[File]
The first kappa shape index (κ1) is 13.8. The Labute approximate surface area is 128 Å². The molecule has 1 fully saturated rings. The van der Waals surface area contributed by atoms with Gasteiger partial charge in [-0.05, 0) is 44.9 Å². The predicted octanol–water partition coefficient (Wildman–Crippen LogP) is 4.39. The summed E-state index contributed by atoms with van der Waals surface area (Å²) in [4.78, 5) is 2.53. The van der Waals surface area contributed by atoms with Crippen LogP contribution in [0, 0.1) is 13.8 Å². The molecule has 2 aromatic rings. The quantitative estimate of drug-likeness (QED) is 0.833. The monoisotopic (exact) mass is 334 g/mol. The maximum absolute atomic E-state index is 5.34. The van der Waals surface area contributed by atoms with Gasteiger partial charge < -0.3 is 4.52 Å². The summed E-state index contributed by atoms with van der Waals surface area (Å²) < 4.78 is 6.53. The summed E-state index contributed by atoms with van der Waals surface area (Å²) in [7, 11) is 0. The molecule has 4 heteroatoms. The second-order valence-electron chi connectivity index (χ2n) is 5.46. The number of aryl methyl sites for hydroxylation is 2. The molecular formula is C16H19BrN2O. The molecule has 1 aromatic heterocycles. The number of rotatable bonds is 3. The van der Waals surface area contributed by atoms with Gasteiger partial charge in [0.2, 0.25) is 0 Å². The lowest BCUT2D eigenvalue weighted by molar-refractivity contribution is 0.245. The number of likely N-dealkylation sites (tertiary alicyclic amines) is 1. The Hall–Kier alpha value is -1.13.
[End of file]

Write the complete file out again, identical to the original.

The first kappa shape index (κ1) is 13.8. The Labute approximate surface area is 128 Å². The molecule has 1 fully saturated rings. The van der Waals surface area contributed by atoms with Gasteiger partial charge in [-0.05, 0) is 44.9 Å². The predicted octanol–water partition coefficient (Wildman–Crippen LogP) is 4.39. The summed E-state index contributed by atoms with van der Waals surface area (Å²) in [4.78, 5) is 2.53. The van der Waals surface area contributed by atoms with Crippen LogP contribution in [0, 0.1) is 13.8 Å². The molecule has 2 aromatic rings. The quantitative estimate of drug-likeness (QED) is 0.833. The monoisotopic (exact) mass is 334 g/mol. The maximum absolute atomic E-state index is 5.34. The van der Waals surface area contributed by atoms with Gasteiger partial charge < -0.3 is 4.52 Å². The summed E-state index contributed by atoms with van der Waals surface area (Å²) < 4.78 is 6.53. The summed E-state index contributed by atoms with van der Waals surface area (Å²) in [7, 11) is 0. The molecule has 4 heteroatoms. The second-order valence-electron chi connectivity index (χ2n) is 5.46. The number of aryl methyl sites for hydroxylation is 2. The molecular formula is C16H19BrN2O. The molecule has 1 aromatic heterocycles. The number of rotatable bonds is 3. The van der Waals surface area contributed by atoms with Gasteiger partial charge in [0.2, 0.25) is 0 Å². The lowest BCUT2D eigenvalue weighted by molar-refractivity contribution is 0.245. The number of likely N-dealkylation sites (tertiary alicyclic amines) is 1. The Hall–Kier alpha value is -1.13.